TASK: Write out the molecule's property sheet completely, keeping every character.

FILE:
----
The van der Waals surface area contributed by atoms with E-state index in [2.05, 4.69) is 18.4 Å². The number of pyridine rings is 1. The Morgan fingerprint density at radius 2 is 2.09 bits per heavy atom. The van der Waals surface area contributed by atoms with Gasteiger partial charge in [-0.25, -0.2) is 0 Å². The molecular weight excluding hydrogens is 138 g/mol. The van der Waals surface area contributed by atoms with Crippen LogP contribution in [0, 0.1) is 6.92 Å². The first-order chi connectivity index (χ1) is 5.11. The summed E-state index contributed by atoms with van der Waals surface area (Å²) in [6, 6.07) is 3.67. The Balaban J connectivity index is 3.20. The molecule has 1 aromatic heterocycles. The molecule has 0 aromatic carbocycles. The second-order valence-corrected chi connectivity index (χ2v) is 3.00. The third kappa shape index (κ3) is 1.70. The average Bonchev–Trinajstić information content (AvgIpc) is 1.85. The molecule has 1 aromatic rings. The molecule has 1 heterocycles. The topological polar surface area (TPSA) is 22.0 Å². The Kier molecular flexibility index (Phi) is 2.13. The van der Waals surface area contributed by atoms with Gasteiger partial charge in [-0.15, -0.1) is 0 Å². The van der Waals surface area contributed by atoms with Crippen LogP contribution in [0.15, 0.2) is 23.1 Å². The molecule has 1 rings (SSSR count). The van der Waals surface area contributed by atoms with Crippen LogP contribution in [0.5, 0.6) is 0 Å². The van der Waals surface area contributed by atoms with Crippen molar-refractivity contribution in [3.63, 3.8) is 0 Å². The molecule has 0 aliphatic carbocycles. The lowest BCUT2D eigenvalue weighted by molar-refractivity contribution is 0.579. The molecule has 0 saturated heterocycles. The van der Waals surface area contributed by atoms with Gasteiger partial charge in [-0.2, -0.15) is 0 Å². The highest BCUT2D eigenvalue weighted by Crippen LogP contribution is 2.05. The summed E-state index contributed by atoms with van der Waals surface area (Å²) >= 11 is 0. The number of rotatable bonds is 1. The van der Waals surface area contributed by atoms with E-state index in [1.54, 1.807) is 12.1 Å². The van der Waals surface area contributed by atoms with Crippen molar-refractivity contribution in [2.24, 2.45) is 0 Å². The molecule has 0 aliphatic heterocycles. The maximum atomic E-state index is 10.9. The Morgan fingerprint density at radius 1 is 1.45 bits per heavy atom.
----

The van der Waals surface area contributed by atoms with E-state index in [2.05, 4.69) is 18.4 Å². The number of pyridine rings is 1. The Morgan fingerprint density at radius 2 is 2.09 bits per heavy atom. The van der Waals surface area contributed by atoms with Gasteiger partial charge in [-0.25, -0.2) is 0 Å². The molecular weight excluding hydrogens is 138 g/mol. The van der Waals surface area contributed by atoms with Crippen LogP contribution in [0, 0.1) is 6.92 Å². The first-order chi connectivity index (χ1) is 5.11. The summed E-state index contributed by atoms with van der Waals surface area (Å²) in [6, 6.07) is 3.67. The Balaban J connectivity index is 3.20. The molecule has 1 aromatic heterocycles. The molecule has 0 aromatic carbocycles. The second-order valence-corrected chi connectivity index (χ2v) is 3.00. The third kappa shape index (κ3) is 1.70. The average Bonchev–Trinajstić information content (AvgIpc) is 1.85. The molecule has 1 aromatic rings. The molecule has 1 heterocycles. The topological polar surface area (TPSA) is 22.0 Å². The Kier molecular flexibility index (Phi) is 2.13. The van der Waals surface area contributed by atoms with Gasteiger partial charge in [-0.15, -0.1) is 0 Å². The van der Waals surface area contributed by atoms with Crippen LogP contribution in [0.15, 0.2) is 23.1 Å². The molecule has 1 rings (SSSR count). The van der Waals surface area contributed by atoms with Crippen LogP contribution in [0.5, 0.6) is 0 Å². The van der Waals surface area contributed by atoms with Crippen molar-refractivity contribution in [3.63, 3.8) is 0 Å². The molecule has 0 aliphatic carbocycles. The lowest BCUT2D eigenvalue weighted by molar-refractivity contribution is 0.579. The molecule has 0 saturated heterocycles. The van der Waals surface area contributed by atoms with Gasteiger partial charge in [-0.2, -0.15) is 0 Å². The highest BCUT2D eigenvalue weighted by Crippen LogP contribution is 2.05. The summed E-state index contributed by atoms with van der Waals surface area (Å²) >= 11 is 0. The number of rotatable bonds is 1. The van der Waals surface area contributed by atoms with E-state index in [1.54, 1.807) is 12.1 Å². The van der Waals surface area contributed by atoms with Crippen molar-refractivity contribution in [2.24, 2.45) is 0 Å². The molecule has 0 aliphatic heterocycles. The maximum atomic E-state index is 10.9. The Morgan fingerprint density at radius 1 is 1.45 bits per heavy atom.